John Dann (second from left) as he placed the his sculpture of John A. Macdonald in front of Victoria’s City Hall in 1981. File contributed

John A. Macdonald sculptor says B.C. city is doing reconciliation wrong

John Dann created the sculpture in 1981, and recently found out about Victoria’s plan to remove it

The creator of the controversial John A. Macdonald sculpture, slated for removal from Victoria’s City Hall on Saturday, is speaking up.

John Dann was commissioned to create the sculpture in 1981 by the John A. Macdonald Society of Vancouver. At the time of the commission, most Canadians didn’t know about residential schools, or the more sinister characteristics of Canada’s first Prime Minister, but Dann said that simply plucking the statue away from City Hall isn’t the right way to deal with the dark sides of history.

“I don’t like the idea of it being done so quickly, it seems there was a quick reaction,” he said. “It’s a very small step of reconciliation… I think over the last 100 years or so we’ve treated the natives horribly. We’ve stolen everything from them and we should somehow make amends and come together with them.”

RELATED: Victoria to remove Sir John A. Macdonald statue from City Hall

The City announced they would remove the statue on Wednesday, and Dann found out about the removal from friends on Thursday. It prompted him to write a letter to Victoria Mayor Lisa Helps, where he wrote that “if my sculpture can engender a discussion about violence inflicted on Native Peoples, then frankly, I am honoured. I am not sure that removing the sculpture is the best way to accomplish this… I would have preffered to have been able to be there to exchange ideas with those who wish it removed.”

Dann said that Macdonald was a complex character, with many flaws and many accomplishments, but at the end of the day his sculpture wasn’t meant to simply embody him.

“I’d like people to realize it’s not John A. Macdonald. It’s a peice of art, like a symphony surrounding John A. Macdonald, surrounding Canada, and surrounding how we got here,” he said “I’m offended by John we’re all offended, we don’t want to be like that… but I think the sculpture addresses a lot of issues; you see vulnerability. Do they think we’re picking off a scab? I don’t know.”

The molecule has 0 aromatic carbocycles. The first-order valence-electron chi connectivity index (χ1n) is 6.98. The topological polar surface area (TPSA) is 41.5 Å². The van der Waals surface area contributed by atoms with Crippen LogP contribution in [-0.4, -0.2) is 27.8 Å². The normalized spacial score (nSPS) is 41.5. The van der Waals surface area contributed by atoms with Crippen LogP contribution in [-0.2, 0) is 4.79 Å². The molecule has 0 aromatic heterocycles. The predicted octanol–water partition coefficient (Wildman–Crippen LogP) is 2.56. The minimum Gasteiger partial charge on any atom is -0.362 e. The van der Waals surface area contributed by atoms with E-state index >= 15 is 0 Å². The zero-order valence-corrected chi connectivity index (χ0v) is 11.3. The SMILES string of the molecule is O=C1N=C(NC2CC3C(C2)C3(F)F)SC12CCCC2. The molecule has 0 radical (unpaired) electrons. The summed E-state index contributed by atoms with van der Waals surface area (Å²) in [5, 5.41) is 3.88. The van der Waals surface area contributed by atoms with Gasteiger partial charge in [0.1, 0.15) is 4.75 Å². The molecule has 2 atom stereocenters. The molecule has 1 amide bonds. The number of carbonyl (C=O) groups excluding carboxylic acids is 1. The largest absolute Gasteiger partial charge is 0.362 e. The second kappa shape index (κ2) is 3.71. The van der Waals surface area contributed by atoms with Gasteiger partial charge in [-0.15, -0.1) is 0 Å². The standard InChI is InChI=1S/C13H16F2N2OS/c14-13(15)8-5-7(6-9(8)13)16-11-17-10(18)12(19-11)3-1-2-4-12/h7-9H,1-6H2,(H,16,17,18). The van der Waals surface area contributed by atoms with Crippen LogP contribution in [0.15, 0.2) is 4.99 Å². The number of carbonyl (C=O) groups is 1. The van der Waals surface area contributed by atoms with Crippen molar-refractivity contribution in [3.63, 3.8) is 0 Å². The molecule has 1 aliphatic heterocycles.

LETTER: Sir John A. Macdonald’s role in residential schools

Dann said he didn’t want to stand in the way of the removal, but didn’t think it should be hidden either. He likened it to a boy stealing a paint brush and hiding it behind his back, and denying that it was there.

“Canada needs to address its past horrific treatment of natives, it should be forefront and it’s not. I know there’s a great deal of racism still across the country,” he said. “If we removed the sculpture, we’re not removing that attitude.”

nicole.crescenzi@vicnews.com

Like us on Facebook and follow us on Twitter
and Instagram

Just Posted

Two of Chemainus photographer Marston’s images picked among National Geographic’s 2018 elite

Rare double honour from the 36 best Your Shots out of nearly 19,000 photos

Strong winds up to 100 km/h for parts of Vancouver Island

Wind warning in effect for north, east and west Vancouver Island into Saturday morning

Prolific offender arrested in “dynamic takedown” in Crofton

Lower Mainland man facing at least six charges

Swing Shift an enthusiastic collection of professional and amateur musicians

School visits by the band keeping the jazz tradition alive with young people

Self serve doggy-wash poised to change dog grooming industry

Add money, start spraying to wash dog in the K9000

Burnaby byelection turmoil sparks debate about identity issues in politics

The Liberals still have not said whether they plan to replace Wang, who stepped aside Wednesday

B.C. woman planned to donate a kidney to her husband, then found out she has cancer

Richard Stuart needs a kidney, his wife Tracy has been diagnosed with cancer

Rookie Demko backstops Canucks to 4-3 win over Sabres

Young Vancouver goalie makes 36 saves to turn away Buffalo

Charges upgraded against mother of murdered B.C. girl

Kerryann Lewis now faces first- rather than second-degree murder in the death of Aaliyah Rosa.

UPDATE: Injured firefighter in stable condition

Kelowna fire crews responded to a blaze at Pope’sGallery of BC Art & Photography on Friday

Rare ‘super blood wolf moon’ takes to the skies this Sunday

Celestial event happens only three times this century

Arrest made after historic B.C. church hit by arson

The fire at the 150-year-old Murray United Church in Merritt was considered a possible hate crime

B.C. dangerous offender in court for violating no-contact order, sends letter to victim

Wayne Belleville was shocked to see a letter addressed to him from his shooter, Ronald Teneycke

Most Read